On 12 January, the Paris Criminal Court acquitted Guy Wildenstein, who was facing the possibility of two years in prison and a €250 million fine, and other members of his family as well as their trustees and advisors who were also facing fines and suspended sentences for facilitating tax fraud.

In Depth

According to the French tax authorities, inheritance tax which was allegedly due upon the death of Daniel Wildenstein in 2001 had been evaded through the use of offshore trusts.

According to the prosecutor, Daniel’s sons, Guy Wildenstein and his brother, had hidden assets under the ownership of trusts which should have been subject to inheritance tax upon Daniel’s death.

The Court noted, quite rightly, that liability for inheritance tax became due upon the death of the Settlor of a trust only after a law of 29 July 2011 came into effect (creating a specific wealth tax and French Inheritance and gift tax regime to apply to trusts). This law, like any other law, is not retroactive. As a consequence, the death of Daniel Wildenstein in 2001 could not give rise to inheritance tax. Therefore, no tax evasion occurred in the first instance.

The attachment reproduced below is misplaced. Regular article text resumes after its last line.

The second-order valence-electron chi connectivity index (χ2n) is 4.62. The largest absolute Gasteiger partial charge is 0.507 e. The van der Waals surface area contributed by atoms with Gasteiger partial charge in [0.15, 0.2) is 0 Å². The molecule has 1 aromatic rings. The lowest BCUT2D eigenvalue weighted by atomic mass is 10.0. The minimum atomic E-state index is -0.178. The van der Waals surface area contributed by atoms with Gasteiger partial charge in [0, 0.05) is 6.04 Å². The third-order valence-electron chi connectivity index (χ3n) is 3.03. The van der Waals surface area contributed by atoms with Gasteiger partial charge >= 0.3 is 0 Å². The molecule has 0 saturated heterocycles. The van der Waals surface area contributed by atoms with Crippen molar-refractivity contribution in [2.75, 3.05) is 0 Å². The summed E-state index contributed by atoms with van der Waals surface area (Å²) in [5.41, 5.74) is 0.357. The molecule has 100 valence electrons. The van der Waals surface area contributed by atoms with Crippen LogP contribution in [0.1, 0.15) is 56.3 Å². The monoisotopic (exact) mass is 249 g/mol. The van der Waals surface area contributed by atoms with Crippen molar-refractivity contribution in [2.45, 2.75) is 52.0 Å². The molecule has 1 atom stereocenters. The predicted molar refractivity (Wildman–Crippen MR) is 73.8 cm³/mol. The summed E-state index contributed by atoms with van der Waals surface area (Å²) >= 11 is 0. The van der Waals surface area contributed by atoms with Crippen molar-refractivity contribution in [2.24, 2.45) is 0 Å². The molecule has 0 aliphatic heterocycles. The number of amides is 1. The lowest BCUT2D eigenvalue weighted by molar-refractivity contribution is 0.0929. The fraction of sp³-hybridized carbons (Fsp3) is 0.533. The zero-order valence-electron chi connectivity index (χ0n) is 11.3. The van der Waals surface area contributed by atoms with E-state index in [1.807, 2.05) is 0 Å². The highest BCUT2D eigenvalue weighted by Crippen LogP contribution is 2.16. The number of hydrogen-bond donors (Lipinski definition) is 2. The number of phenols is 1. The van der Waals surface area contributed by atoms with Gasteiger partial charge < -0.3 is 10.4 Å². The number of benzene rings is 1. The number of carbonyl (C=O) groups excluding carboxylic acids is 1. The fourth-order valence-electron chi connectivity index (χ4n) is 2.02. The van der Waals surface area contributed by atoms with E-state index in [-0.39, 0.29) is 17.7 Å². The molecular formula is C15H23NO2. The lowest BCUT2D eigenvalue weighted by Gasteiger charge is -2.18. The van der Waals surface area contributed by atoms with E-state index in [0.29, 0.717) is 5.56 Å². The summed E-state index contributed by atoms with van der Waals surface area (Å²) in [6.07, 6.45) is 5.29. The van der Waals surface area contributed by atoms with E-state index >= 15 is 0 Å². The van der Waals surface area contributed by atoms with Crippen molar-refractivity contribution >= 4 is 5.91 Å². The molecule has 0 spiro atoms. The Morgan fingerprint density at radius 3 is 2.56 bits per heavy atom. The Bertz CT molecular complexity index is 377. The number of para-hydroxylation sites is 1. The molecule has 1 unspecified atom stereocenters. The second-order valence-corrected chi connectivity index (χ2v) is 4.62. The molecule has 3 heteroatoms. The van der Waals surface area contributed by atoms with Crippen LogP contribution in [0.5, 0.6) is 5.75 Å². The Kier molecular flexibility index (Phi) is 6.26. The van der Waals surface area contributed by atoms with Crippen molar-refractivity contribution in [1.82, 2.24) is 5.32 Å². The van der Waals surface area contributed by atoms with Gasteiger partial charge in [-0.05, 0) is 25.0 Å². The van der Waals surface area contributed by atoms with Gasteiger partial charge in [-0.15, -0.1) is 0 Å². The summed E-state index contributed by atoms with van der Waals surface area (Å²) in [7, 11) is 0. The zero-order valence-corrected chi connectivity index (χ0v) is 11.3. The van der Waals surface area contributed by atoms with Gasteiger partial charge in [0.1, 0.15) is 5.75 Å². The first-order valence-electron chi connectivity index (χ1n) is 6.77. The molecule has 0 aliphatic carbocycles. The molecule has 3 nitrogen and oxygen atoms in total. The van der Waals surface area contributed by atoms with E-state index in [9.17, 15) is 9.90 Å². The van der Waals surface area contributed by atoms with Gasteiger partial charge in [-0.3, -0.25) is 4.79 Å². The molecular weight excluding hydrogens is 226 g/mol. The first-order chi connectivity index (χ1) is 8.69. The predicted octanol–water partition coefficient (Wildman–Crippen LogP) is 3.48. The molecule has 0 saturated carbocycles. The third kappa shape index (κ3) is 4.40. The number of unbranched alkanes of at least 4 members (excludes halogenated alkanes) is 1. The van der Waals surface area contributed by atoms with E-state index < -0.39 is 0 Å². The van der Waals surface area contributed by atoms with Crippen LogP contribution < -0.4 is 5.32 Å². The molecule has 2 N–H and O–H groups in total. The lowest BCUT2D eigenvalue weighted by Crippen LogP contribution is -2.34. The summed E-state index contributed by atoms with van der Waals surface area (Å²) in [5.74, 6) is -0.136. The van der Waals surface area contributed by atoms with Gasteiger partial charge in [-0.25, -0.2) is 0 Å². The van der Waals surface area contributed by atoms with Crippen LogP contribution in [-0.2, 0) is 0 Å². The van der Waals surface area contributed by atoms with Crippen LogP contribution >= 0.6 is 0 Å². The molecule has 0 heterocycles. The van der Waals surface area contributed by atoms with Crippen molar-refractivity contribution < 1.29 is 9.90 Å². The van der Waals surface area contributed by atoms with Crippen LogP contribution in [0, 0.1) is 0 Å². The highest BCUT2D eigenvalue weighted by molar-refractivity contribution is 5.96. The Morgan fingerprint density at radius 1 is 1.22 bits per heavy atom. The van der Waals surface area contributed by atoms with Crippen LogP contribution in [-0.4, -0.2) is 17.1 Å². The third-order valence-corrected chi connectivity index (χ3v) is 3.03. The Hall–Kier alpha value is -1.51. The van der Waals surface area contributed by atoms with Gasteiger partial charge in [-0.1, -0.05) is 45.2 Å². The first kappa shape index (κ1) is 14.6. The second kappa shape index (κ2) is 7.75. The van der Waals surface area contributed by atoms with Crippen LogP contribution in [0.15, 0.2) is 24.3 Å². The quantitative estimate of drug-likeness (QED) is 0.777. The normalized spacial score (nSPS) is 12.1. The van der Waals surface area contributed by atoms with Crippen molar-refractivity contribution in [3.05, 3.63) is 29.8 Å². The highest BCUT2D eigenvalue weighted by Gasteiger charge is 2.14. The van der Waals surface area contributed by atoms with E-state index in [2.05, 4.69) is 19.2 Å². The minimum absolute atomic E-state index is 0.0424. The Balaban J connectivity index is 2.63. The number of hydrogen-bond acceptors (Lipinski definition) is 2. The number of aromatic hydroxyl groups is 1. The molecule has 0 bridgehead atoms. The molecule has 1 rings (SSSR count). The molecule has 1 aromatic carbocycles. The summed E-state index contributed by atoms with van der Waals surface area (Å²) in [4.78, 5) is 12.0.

Another argument of the prosecutor was that the trusts in question were “fictitious” and consequently, any assets held in trust should have been treated, in any event, as part of Daniel Wildenstein’s estate even before the law of 2011 came into effect. As ruled by the Criminal Court, neither the tax authorities nor the instructing judges brought the proof that their allegations were correct.

As a consequence, Mr Wildenstein and the other parties were acquitted.

This is obviously a very important decision which is particularly welcome now that the French tax authorities are increasingly trying to apply the 2011 law provisions retroactively and are accusing all trusts of being fictitious structures.